The Watergate scandal pales in comparison to events in Washington surrounding U.S. President Donald Trump and alleged links between his campaign and Russia, former Director of National Intelligence James Clapper said on Wednesday.
Clapper questioned Trump's continued pro-Russian stance, saying his sharing of intelligence with Russia "reflect either ignorance or disrespect, and either is very problematic".
"I think if you compare the two that Watergate pales, really, in my view, compared to what we're confronting now," Clapper told reporters in Canberra, Australia's capital.
The break-in at the Democratic National Committee headquarters in the Watergate Hotel in Washington in 1972, and subsequent attempts to cover up widespread abuse of power by the White House, brought down former Republican U.S. President Richard Nixon in 1974.
Clapper’s appearance in Canberra comes before hotly-anticipated testimony by sacked FBI director James Comey before the Senate Intelligence Committee on Thursday.
The committee is examining whether Trump’s campaign colluded with Russian officials to interfere in the U.S. presidential election.
Trump in May removed Comey as director of FBI, despite a U.S. Justice Department probe into contacts between presidential aides and Russia, raising the specter of political interference in the investigation. Earlier Wednesday, Trump announced via Twitter that he will nominate Christopher A. Wray, a former assistant attorney-general under President George W. Bush, to succeed Comey.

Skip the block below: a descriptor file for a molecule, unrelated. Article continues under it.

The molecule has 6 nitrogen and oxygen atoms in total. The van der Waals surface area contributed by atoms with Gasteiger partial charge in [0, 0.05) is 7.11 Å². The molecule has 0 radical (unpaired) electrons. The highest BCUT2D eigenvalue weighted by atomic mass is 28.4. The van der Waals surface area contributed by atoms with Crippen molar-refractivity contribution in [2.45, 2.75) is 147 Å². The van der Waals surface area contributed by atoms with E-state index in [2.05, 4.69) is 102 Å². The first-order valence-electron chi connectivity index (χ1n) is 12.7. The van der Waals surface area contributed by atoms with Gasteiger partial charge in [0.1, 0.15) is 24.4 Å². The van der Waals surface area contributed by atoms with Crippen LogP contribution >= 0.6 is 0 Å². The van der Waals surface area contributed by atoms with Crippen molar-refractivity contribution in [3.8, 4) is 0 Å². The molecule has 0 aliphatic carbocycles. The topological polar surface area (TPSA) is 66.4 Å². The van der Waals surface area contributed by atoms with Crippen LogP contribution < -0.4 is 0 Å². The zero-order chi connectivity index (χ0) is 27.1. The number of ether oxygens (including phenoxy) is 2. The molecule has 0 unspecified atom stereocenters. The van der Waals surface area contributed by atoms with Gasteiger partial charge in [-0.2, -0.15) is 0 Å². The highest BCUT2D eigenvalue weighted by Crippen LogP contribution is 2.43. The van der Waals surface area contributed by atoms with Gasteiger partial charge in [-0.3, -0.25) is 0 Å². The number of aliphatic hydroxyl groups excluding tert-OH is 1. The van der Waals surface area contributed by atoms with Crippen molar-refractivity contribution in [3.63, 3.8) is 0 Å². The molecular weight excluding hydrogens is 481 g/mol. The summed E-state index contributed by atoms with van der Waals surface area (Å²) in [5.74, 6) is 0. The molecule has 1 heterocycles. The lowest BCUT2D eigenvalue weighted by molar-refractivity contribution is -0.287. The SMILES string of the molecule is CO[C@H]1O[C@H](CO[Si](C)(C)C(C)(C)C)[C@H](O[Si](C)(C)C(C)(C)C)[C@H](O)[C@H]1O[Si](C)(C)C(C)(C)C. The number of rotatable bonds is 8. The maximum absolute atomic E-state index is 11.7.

Trump has called the probe a "witch hunt" and said there was no collusion between his campaign and Russia.
Clapper said it was "inexplicable" that Trump continued his pro-Russia stance despite evidence Moscow sought to interfere in the 2016 U.S. presidential election.
"His subsequent actions, sharing sensitive intelligence with the Russians and compromising its source, reflect either ignorance or disrespect and either is very problematic," said Clapper.
Trump disclosed highly classified information about a planned Islamic State operation to Russia's foreign minister in an Oval Office meeting in May, two U.S. officials have said.
Clapper's comments come only 48 hours after fresh disclosures indicating that Russian hacking of the 2016 election went significantly further than at first thought. Reality Winner, a contractor with the National Security Agency, leaked NSA documents suggesting that Russian central military intelligence apparatus, the so-called GRU, had carried out a cyberattack on at least one firm that supplied e-voting software and sent phishing e-mails to hundreds of local election officials, in what may have been an attempt to tamper with electronic vote counts. In a previous report, the heads of the U.S.'s intelligence agencies had concluded that while Russia had intervened to influence the election in favor of Trump, it had not tampered with the voting process itself.
Winner, who formerly served in the U.S. Air Force, is currently under arrest.
Last week, Russian President Vladimir Putin acknowledged that "patriotic"-minded Russian hackers may have been involved in the campaign, but repeated his denial that the Russian state had interfered directly.